XPACK is an experimental compression format. It is intended to have better performance than DEFLATE as implemented in the zlib library and also produce a notably better compression ratio on most inputs. The format is not yet stable.
XPACK has been inspired by the DEFLATE, LZX, and Zstandard formats, among others. Originally envisioned as a DEFLATE replacement, it won't necessarily see a lot of additional development since other solutions such as Zstandard seem to have gotten much closer to that goal first (great job to those involved!). But I am releasing the code anyway for anyone who may find it useful.
Like many other common compression formats, XPACK is based on the LZ77 method (decomposition into literals and length/offset copy commands) with a number of tricks on top. Features include:
- Increased sliding window, or "dictionary", size (like LZX and Zstd)
- Entropy encoding with finite state entropy (FSE) codes, also known as table-based asymmetric numeral systems (tANS) (like Zstd)
- Minimum match length of 2 (like LZX)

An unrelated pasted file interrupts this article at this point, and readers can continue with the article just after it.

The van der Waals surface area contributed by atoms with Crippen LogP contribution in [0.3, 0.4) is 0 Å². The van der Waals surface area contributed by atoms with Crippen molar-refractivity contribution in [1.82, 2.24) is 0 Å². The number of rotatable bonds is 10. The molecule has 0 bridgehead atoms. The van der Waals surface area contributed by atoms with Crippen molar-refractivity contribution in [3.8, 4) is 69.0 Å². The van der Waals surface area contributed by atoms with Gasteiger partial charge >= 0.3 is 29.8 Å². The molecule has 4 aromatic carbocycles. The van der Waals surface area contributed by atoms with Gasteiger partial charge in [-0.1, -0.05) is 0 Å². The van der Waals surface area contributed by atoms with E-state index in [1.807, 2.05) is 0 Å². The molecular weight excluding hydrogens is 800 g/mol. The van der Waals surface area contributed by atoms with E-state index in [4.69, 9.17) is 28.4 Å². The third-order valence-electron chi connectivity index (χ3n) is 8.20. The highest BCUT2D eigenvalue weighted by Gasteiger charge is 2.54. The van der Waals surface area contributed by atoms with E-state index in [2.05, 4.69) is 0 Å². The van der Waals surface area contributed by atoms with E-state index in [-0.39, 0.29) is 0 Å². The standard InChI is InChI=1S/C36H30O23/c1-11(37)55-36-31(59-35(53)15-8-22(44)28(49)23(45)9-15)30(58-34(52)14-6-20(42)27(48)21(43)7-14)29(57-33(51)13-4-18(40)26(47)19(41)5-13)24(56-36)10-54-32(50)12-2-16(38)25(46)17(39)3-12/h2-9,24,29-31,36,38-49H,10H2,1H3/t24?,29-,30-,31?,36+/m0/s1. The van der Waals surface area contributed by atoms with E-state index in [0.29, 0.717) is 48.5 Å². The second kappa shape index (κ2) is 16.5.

- Lowest three bits of match offsets can be entropy-encoded (like LZX)
- Aligned and verbatim blocks (like LZX)
- Recent match offsets queue with three entries (like LZX)
- Literals packed separately from matches, and with two FSE streams (like older Zstd versions)
- Literal runs (like Zstd)
- Concise FSE header (state count list) representation
- Decoder reads in forwards direction, encoder writes in backwards direction
- Optional preprocessing step for x86 machine code (like LZX)
libxpack is a library containing an optimized, portable implementation of an XPACK compressor and decompressor. Features currently include:
- Whole-buffer compression and decompression only
- Multiple compression levels
- Fast hash chains-based matchfinder
- Greedy and lazy parsers
- Decompressor automatically uses Intel BMI2 instructions when supported
In addition, the following command-line programs using libxpack are provided:
- xpack (or xunpack), a program which behaves like a standard UNIX command-line compressor such as gzip (or gunzip). The command-line interface should be compatible enough that xpack can be used as a drop-in gzip replacement in many cases --- though the on-disk format is incompatible, of course.
- benchmark, a program for benchmarking in-memory compression and decompression
Note that currently, all the programs internally use "chunks", as the library does not yet support streaming. This will worsen the compression ratio slightly, compared to what is possible.
All source code is available at https://github.com/ebiggers/xpack.
See README.md file for build instructions. Alternatively, Windows binaries may be downloaded from https://github.com/ebiggers/xpack/releases. As usual, the 64-bit binaries are faster and should be preferred.